7. Sleep

7.1. Pattern

7.1.1. Circadian Rhythem Cycle changes Early to bed & early to rise Less time in REM

8. Nero

8.1. Changes

8.1.1. Demylenization

8.1.2. Lacking exercise = increased free radicals

8.1.3. Slowing of central processing

8.1.4. Reduction in neurons, nerve fibers and cerebral blood flow Slower response to change in balance

8.1.5. Hypothalamus less effective in temperature regulation

8.1.6. Changes in sleep pattern w/ waking often

8.2. Decline in weight and blood flow to brain

8.2.1. Maintain mental acuity Until around 80s Verbal skills intact Intelligence Crystallized Fluid

9. Endocrine

9.1. Decreased parathyroid secretions

9.1.1. Reduced calcium production

9.2. Decreased ACTH

9.2.1. Decreased BP

9.3. Thyroid gland atrophies

9.3.1. Basal Metabolic Rate lowers Gain weight easier Cannot thermoregulate as well Tend to be colder Cannot withstand drastic temperature changes

9.4. Beta cells in pancreas become less effective in secreting insulin

9.4.1. Decrease sensitivity to insulin & glucose Cannot deliver glucose successfully to cells Possibly lead to Type 2 Diabetes Inability to sustain homeostasis of glucose

10. Musculoskeletal

10.1. Loss of lean body mass (Sarcopenia)

10.1.1. Increased risk for fragility Combat with regular aerobic and resistance/low weight workouts

10.2. Increase in subcutaneous fat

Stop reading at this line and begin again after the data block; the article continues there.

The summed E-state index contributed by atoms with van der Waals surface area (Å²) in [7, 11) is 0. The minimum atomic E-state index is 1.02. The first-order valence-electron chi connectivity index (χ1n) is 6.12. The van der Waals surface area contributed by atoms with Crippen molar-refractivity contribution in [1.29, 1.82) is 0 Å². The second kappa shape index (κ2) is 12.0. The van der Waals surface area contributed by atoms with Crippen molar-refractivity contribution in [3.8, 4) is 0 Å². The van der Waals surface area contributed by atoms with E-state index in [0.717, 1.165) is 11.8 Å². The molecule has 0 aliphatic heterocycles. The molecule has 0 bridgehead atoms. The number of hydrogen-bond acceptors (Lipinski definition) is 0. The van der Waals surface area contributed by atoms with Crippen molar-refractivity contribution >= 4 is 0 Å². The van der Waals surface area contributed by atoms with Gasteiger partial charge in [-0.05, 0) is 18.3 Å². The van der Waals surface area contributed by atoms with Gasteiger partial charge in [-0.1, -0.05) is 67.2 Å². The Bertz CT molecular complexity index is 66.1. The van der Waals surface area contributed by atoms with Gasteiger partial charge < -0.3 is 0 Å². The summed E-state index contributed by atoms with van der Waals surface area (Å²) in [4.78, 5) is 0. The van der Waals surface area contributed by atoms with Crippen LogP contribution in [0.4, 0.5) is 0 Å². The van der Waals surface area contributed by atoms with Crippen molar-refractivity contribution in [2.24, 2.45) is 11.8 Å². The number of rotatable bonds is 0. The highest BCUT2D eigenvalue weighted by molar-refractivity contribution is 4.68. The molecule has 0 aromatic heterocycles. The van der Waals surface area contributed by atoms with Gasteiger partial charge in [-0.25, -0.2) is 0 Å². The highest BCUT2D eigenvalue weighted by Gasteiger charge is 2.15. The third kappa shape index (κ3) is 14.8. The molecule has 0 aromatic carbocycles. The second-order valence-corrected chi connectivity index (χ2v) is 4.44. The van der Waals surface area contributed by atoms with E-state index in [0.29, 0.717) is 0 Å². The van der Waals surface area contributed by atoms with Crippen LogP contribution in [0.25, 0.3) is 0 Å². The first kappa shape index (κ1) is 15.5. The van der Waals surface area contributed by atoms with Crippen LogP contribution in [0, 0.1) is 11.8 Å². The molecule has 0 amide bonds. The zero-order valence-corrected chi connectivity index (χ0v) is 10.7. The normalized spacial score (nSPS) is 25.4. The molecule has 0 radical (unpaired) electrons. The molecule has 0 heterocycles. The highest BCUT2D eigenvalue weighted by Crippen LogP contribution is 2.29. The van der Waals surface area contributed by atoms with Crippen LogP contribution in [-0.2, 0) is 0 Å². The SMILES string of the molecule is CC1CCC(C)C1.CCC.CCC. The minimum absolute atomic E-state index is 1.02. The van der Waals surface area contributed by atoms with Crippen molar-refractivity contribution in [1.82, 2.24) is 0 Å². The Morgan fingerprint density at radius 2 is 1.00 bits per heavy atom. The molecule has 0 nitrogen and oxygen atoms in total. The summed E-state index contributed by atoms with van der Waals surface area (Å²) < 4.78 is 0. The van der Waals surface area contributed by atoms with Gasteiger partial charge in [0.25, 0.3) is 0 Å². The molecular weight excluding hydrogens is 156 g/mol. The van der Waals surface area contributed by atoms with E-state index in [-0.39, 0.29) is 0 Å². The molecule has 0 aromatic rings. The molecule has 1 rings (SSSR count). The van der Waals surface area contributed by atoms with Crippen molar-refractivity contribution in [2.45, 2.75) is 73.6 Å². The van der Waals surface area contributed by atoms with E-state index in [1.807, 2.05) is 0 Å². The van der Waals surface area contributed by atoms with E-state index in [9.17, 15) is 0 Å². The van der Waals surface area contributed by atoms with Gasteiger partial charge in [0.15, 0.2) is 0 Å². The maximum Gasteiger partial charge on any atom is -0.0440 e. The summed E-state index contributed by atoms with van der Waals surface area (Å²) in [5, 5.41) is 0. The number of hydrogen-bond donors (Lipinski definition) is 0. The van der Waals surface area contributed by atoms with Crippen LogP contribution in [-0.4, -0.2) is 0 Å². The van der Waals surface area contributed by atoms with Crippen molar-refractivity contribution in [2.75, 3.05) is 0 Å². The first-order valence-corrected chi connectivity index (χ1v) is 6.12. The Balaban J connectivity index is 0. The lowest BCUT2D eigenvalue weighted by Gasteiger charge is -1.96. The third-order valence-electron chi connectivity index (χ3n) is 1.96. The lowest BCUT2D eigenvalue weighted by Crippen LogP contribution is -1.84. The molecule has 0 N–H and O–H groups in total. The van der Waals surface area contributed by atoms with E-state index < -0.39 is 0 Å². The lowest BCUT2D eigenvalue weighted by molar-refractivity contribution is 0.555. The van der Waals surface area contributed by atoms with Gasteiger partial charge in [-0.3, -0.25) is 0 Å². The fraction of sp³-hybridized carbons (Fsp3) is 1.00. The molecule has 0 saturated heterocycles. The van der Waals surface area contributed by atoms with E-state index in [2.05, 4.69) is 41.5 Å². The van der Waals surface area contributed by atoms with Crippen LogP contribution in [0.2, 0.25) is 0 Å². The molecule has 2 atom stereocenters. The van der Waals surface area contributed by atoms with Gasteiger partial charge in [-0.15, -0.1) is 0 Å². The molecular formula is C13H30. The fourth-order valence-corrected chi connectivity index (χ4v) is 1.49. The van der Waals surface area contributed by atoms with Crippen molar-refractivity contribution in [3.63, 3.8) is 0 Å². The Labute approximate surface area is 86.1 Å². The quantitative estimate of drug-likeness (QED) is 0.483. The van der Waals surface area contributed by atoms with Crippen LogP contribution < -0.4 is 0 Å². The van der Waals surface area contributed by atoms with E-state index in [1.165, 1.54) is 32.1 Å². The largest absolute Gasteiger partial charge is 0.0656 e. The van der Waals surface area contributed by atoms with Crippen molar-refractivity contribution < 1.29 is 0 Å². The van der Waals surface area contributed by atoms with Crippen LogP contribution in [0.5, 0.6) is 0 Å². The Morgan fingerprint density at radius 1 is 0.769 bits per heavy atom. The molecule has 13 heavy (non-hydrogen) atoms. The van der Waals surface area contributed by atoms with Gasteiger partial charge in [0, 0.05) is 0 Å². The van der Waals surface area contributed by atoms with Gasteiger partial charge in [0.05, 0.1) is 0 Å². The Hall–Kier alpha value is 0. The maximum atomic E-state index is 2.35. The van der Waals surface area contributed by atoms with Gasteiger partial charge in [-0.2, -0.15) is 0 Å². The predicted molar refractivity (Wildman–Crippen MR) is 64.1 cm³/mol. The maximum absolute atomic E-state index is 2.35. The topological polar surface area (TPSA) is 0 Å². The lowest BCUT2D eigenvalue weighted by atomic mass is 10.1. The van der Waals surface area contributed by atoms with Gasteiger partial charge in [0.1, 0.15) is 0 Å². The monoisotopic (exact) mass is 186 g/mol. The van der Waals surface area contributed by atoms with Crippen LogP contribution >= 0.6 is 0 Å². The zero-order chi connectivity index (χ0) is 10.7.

10.3. Shift in distribution of weight

10.3.1. Become more top-heavy Increased instability Increased risk of falls

10.4. Decrease flexibility

10.5. Thinning disks & shortened vertebrae

10.6. Decreased bone and mineral mass

10.6.1. Diminished calcium absorption Increased risk of fractures Increase diet or supplementation of calcium

11. Safety

11.1. Pharmaceutical

11.1.1. Manage Drugs & Interactions Polypharmacy Try to prevent w/ adaptations to lifestyle

11.2. Mobility

11.2.1. Limited activity Decreased lean muscle Limited mobility Struggle with rapid movements & reactions Increased fall risk Increased risk for fractures Common sites: Hips, Pelvis, Wrist, Radius Increase calcium intake

12. Reproductive

12.1. Male

12.1.1. BPH develops in about half of aging men Harms sexual activity with vasoconstriction of vessels

12.1.2. Rate of sperm cell productive slows

12.2. Female

12.2.1. Decreased vaginal lubrication

12.2.2. pH of vagina becomes alkalotic Increase risk of UTI

12.2.3. Vulva atrophies & labia flatten

13. Pharmaceutics

13.1. Polypharmacy

13.1.1. Patient taking more than 6 drugs at once Increased risk for interactions & contraindications

13.2. Common drugs

13.2.1. Anti hypertensives Beta blockers Diuretics ACE inhibitors

13.2.2. Antiinfectives Penecillins Vancomycin

13.2.3. Glucose control Insulins Oral glucose regulators

13.2.4. Supplements Calcium, Potassium, Iron

14. Renal

14.1. Reduced renal blood flow & GFR

14.2. Reduced bladder capacity

14.2.1. Increased urgency & frequency BPH compression increases urgency to urinate

14.2.2. Nocturia